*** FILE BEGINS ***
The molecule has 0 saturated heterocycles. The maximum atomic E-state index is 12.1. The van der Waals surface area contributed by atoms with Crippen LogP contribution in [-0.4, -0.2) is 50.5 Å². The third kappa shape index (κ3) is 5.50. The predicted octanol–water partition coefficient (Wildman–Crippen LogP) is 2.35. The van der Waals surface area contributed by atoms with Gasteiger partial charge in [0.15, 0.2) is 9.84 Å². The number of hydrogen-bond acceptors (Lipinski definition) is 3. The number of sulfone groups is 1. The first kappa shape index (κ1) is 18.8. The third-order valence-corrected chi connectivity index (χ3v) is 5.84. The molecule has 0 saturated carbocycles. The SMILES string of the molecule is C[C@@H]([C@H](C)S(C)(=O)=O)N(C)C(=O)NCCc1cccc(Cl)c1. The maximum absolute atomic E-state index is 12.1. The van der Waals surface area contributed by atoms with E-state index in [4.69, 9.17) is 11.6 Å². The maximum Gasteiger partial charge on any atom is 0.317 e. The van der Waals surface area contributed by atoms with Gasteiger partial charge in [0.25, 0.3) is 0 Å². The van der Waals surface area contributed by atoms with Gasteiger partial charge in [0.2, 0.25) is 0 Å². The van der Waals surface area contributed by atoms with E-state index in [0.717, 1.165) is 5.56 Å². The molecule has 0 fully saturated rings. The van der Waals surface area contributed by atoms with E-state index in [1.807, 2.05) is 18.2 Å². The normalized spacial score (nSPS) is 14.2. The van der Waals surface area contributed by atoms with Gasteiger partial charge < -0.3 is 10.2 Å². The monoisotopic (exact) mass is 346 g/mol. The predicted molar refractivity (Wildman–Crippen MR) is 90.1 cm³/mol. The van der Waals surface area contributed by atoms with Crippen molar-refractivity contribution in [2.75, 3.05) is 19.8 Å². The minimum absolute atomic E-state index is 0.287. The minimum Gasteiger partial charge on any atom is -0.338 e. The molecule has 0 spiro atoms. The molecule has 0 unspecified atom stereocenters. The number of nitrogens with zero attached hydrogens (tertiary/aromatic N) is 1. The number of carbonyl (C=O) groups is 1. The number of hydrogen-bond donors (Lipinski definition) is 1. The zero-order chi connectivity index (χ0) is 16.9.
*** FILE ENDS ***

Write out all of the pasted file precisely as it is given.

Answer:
The molecule has 0 saturated heterocycles. The maximum atomic E-state index is 12.1. The van der Waals surface area contributed by atoms with Crippen LogP contribution in [-0.4, -0.2) is 50.5 Å². The third kappa shape index (κ3) is 5.50. The predicted octanol–water partition coefficient (Wildman–Crippen LogP) is 2.35. The van der Waals surface area contributed by atoms with Gasteiger partial charge in [0.15, 0.2) is 9.84 Å². The number of hydrogen-bond acceptors (Lipinski definition) is 3. The number of sulfone groups is 1. The first kappa shape index (κ1) is 18.8. The third-order valence-corrected chi connectivity index (χ3v) is 5.84. The molecule has 0 saturated carbocycles. The SMILES string of the molecule is C[C@@H]([C@H](C)S(C)(=O)=O)N(C)C(=O)NCCc1cccc(Cl)c1. The maximum absolute atomic E-state index is 12.1. The van der Waals surface area contributed by atoms with E-state index in [4.69, 9.17) is 11.6 Å². The maximum Gasteiger partial charge on any atom is 0.317 e. The van der Waals surface area contributed by atoms with Gasteiger partial charge in [0.25, 0.3) is 0 Å². The van der Waals surface area contributed by atoms with Gasteiger partial charge in [0.2, 0.25) is 0 Å². The van der Waals surface area contributed by atoms with E-state index in [0.717, 1.165) is 5.56 Å². The molecule has 0 fully saturated rings. The van der Waals surface area contributed by atoms with E-state index in [1.807, 2.05) is 18.2 Å². The normalized spacial score (nSPS) is 14.2. The van der Waals surface area contributed by atoms with Gasteiger partial charge < -0.3 is 10.2 Å². The monoisotopic (exact) mass is 346 g/mol. The predicted molar refractivity (Wildman–Crippen MR) is 90.1 cm³/mol. The van der Waals surface area contributed by atoms with Crippen molar-refractivity contribution in [2.75, 3.05) is 19.8 Å². The minimum absolute atomic E-state index is 0.287. The minimum Gasteiger partial charge on any atom is -0.338 e. The molecule has 0 spiro atoms. The molecule has 0 unspecified atom stereocenters. The number of nitrogens with zero attached hydrogens (tertiary/aromatic N) is 1. The number of carbonyl (C=O) groups is 1. The number of hydrogen-bond donors (Lipinski definition) is 1. The zero-order chi connectivity index (χ0) is 16.9.